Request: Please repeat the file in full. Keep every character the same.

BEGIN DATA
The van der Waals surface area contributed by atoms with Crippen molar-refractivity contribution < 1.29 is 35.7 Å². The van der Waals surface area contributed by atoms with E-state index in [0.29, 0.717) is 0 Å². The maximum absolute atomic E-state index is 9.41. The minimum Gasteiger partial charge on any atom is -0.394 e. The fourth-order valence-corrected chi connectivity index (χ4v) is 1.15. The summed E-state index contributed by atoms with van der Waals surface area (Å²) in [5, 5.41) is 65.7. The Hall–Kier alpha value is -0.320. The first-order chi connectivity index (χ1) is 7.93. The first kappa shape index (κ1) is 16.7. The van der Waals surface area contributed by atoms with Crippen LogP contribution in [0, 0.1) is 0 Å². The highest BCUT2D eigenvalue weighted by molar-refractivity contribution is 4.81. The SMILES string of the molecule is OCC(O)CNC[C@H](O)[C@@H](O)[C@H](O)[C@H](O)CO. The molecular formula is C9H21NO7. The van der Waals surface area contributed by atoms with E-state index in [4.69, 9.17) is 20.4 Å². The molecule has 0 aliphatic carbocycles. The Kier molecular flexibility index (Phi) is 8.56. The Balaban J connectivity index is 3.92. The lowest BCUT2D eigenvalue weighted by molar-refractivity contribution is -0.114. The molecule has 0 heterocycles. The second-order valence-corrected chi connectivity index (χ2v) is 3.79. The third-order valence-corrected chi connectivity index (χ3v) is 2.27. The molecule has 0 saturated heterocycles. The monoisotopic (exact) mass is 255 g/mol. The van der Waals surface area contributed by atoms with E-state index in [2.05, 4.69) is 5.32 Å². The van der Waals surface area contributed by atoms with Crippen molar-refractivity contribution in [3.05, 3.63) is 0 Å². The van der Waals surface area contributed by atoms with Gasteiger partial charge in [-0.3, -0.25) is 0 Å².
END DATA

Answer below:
The van der Waals surface area contributed by atoms with Crippen molar-refractivity contribution < 1.29 is 35.7 Å². The van der Waals surface area contributed by atoms with E-state index in [0.29, 0.717) is 0 Å². The maximum absolute atomic E-state index is 9.41. The minimum Gasteiger partial charge on any atom is -0.394 e. The fourth-order valence-corrected chi connectivity index (χ4v) is 1.15. The summed E-state index contributed by atoms with van der Waals surface area (Å²) in [5, 5.41) is 65.7. The Hall–Kier alpha value is -0.320. The first-order chi connectivity index (χ1) is 7.93. The first kappa shape index (κ1) is 16.7. The van der Waals surface area contributed by atoms with Crippen LogP contribution in [0, 0.1) is 0 Å². The highest BCUT2D eigenvalue weighted by molar-refractivity contribution is 4.81. The SMILES string of the molecule is OCC(O)CNC[C@H](O)[C@@H](O)[C@H](O)[C@H](O)CO. The molecular formula is C9H21NO7. The van der Waals surface area contributed by atoms with E-state index in [4.69, 9.17) is 20.4 Å². The molecule has 0 aliphatic carbocycles. The Kier molecular flexibility index (Phi) is 8.56. The Balaban J connectivity index is 3.92. The lowest BCUT2D eigenvalue weighted by molar-refractivity contribution is -0.114. The molecule has 0 heterocycles. The second-order valence-corrected chi connectivity index (χ2v) is 3.79. The third-order valence-corrected chi connectivity index (χ3v) is 2.27. The molecule has 0 saturated heterocycles. The monoisotopic (exact) mass is 255 g/mol. The van der Waals surface area contributed by atoms with E-state index in [2.05, 4.69) is 5.32 Å². The van der Waals surface area contributed by atoms with Crippen molar-refractivity contribution in [3.05, 3.63) is 0 Å². The van der Waals surface area contributed by atoms with Gasteiger partial charge in [-0.3, -0.25) is 0 Å².